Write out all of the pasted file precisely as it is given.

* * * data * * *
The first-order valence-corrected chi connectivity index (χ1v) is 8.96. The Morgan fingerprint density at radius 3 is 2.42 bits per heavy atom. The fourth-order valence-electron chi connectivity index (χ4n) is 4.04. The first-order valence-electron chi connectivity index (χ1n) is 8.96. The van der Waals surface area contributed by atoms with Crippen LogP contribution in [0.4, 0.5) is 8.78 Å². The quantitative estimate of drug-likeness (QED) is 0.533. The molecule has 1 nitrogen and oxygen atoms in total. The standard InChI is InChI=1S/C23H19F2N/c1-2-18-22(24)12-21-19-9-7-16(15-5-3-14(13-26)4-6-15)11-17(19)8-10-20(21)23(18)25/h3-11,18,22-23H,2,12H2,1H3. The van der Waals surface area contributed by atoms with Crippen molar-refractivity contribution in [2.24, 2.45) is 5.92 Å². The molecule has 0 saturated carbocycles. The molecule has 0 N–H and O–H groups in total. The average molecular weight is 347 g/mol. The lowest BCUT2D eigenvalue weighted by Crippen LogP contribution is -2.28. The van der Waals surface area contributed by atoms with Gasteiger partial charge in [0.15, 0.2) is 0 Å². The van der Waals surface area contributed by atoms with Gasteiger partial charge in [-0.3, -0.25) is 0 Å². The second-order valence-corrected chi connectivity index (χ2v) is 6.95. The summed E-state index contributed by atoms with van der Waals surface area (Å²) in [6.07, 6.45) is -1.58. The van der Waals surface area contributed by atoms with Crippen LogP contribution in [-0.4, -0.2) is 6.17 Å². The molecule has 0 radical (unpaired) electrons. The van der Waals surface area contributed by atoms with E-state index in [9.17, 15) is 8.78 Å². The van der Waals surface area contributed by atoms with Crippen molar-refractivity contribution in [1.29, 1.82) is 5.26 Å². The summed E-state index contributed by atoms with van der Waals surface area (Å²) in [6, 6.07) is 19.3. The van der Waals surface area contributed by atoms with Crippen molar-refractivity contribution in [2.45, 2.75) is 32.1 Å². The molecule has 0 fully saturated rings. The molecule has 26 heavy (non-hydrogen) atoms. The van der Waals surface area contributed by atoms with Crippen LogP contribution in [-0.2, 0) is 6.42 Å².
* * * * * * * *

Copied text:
The first-order valence-corrected chi connectivity index (χ1v) is 8.96. The Morgan fingerprint density at radius 3 is 2.42 bits per heavy atom. The fourth-order valence-electron chi connectivity index (χ4n) is 4.04. The first-order valence-electron chi connectivity index (χ1n) is 8.96. The van der Waals surface area contributed by atoms with Crippen LogP contribution in [0.4, 0.5) is 8.78 Å². The quantitative estimate of drug-likeness (QED) is 0.533. The molecule has 1 nitrogen and oxygen atoms in total. The standard InChI is InChI=1S/C23H19F2N/c1-2-18-22(24)12-21-19-9-7-16(15-5-3-14(13-26)4-6-15)11-17(19)8-10-20(21)23(18)25/h3-11,18,22-23H,2,12H2,1H3. The van der Waals surface area contributed by atoms with Crippen molar-refractivity contribution in [2.24, 2.45) is 5.92 Å². The molecule has 0 saturated carbocycles. The molecule has 0 N–H and O–H groups in total. The average molecular weight is 347 g/mol. The lowest BCUT2D eigenvalue weighted by Crippen LogP contribution is -2.28. The van der Waals surface area contributed by atoms with Gasteiger partial charge in [0.15, 0.2) is 0 Å². The van der Waals surface area contributed by atoms with Gasteiger partial charge in [-0.3, -0.25) is 0 Å². The second-order valence-corrected chi connectivity index (χ2v) is 6.95. The summed E-state index contributed by atoms with van der Waals surface area (Å²) in [6.07, 6.45) is -1.58. The van der Waals surface area contributed by atoms with Crippen LogP contribution in [-0.4, -0.2) is 6.17 Å². The molecule has 0 radical (unpaired) electrons. The van der Waals surface area contributed by atoms with E-state index in [9.17, 15) is 8.78 Å². The van der Waals surface area contributed by atoms with Crippen molar-refractivity contribution in [1.29, 1.82) is 5.26 Å². The summed E-state index contributed by atoms with van der Waals surface area (Å²) in [6, 6.07) is 19.3. The van der Waals surface area contributed by atoms with Crippen molar-refractivity contribution in [2.45, 2.75) is 32.1 Å². The molecule has 0 fully saturated rings. The molecule has 26 heavy (non-hydrogen) atoms. The van der Waals surface area contributed by atoms with Crippen LogP contribution in [-0.2, 0) is 6.42 Å².